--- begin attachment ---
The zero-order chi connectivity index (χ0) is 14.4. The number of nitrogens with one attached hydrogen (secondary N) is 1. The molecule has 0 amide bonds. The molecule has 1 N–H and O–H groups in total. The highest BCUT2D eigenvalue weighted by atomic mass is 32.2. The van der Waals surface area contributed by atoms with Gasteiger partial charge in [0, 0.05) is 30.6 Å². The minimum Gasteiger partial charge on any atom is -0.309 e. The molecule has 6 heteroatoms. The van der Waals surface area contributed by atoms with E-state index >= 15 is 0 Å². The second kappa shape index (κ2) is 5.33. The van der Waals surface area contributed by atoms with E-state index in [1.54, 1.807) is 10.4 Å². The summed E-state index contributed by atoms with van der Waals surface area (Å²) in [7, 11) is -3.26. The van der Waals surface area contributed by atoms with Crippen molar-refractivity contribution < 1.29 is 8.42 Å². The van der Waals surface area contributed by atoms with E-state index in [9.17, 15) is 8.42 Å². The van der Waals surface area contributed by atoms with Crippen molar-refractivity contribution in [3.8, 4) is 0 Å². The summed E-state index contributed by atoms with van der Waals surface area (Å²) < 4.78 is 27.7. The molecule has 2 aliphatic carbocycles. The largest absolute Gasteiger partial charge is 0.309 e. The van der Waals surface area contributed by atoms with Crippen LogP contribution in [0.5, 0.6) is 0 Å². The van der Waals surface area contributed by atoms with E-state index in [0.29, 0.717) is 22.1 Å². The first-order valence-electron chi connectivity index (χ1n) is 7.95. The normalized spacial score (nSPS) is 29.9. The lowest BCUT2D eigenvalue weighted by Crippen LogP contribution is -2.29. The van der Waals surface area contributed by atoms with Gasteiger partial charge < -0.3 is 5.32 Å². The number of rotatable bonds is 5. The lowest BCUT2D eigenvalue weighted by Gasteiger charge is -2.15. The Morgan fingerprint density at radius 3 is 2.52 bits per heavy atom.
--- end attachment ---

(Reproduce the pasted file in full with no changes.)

The zero-order chi connectivity index (χ0) is 14.4. The number of nitrogens with one attached hydrogen (secondary N) is 1. The molecule has 0 amide bonds. The molecule has 1 N–H and O–H groups in total. The highest BCUT2D eigenvalue weighted by atomic mass is 32.2. The van der Waals surface area contributed by atoms with Gasteiger partial charge in [0, 0.05) is 30.6 Å². The minimum Gasteiger partial charge on any atom is -0.309 e. The molecule has 6 heteroatoms. The van der Waals surface area contributed by atoms with E-state index >= 15 is 0 Å². The second kappa shape index (κ2) is 5.33. The van der Waals surface area contributed by atoms with E-state index in [1.54, 1.807) is 10.4 Å². The summed E-state index contributed by atoms with van der Waals surface area (Å²) in [7, 11) is -3.26. The van der Waals surface area contributed by atoms with Crippen molar-refractivity contribution < 1.29 is 8.42 Å². The van der Waals surface area contributed by atoms with E-state index in [9.17, 15) is 8.42 Å². The van der Waals surface area contributed by atoms with Crippen molar-refractivity contribution in [3.8, 4) is 0 Å². The summed E-state index contributed by atoms with van der Waals surface area (Å²) < 4.78 is 27.7. The molecule has 2 aliphatic carbocycles. The largest absolute Gasteiger partial charge is 0.309 e. The van der Waals surface area contributed by atoms with Crippen LogP contribution in [0.5, 0.6) is 0 Å². The van der Waals surface area contributed by atoms with E-state index in [0.29, 0.717) is 22.1 Å². The first-order valence-electron chi connectivity index (χ1n) is 7.95. The normalized spacial score (nSPS) is 29.9. The lowest BCUT2D eigenvalue weighted by Crippen LogP contribution is -2.29. The van der Waals surface area contributed by atoms with Gasteiger partial charge < -0.3 is 5.32 Å². The number of rotatable bonds is 5. The lowest BCUT2D eigenvalue weighted by Gasteiger charge is -2.15. The Morgan fingerprint density at radius 3 is 2.52 bits per heavy atom.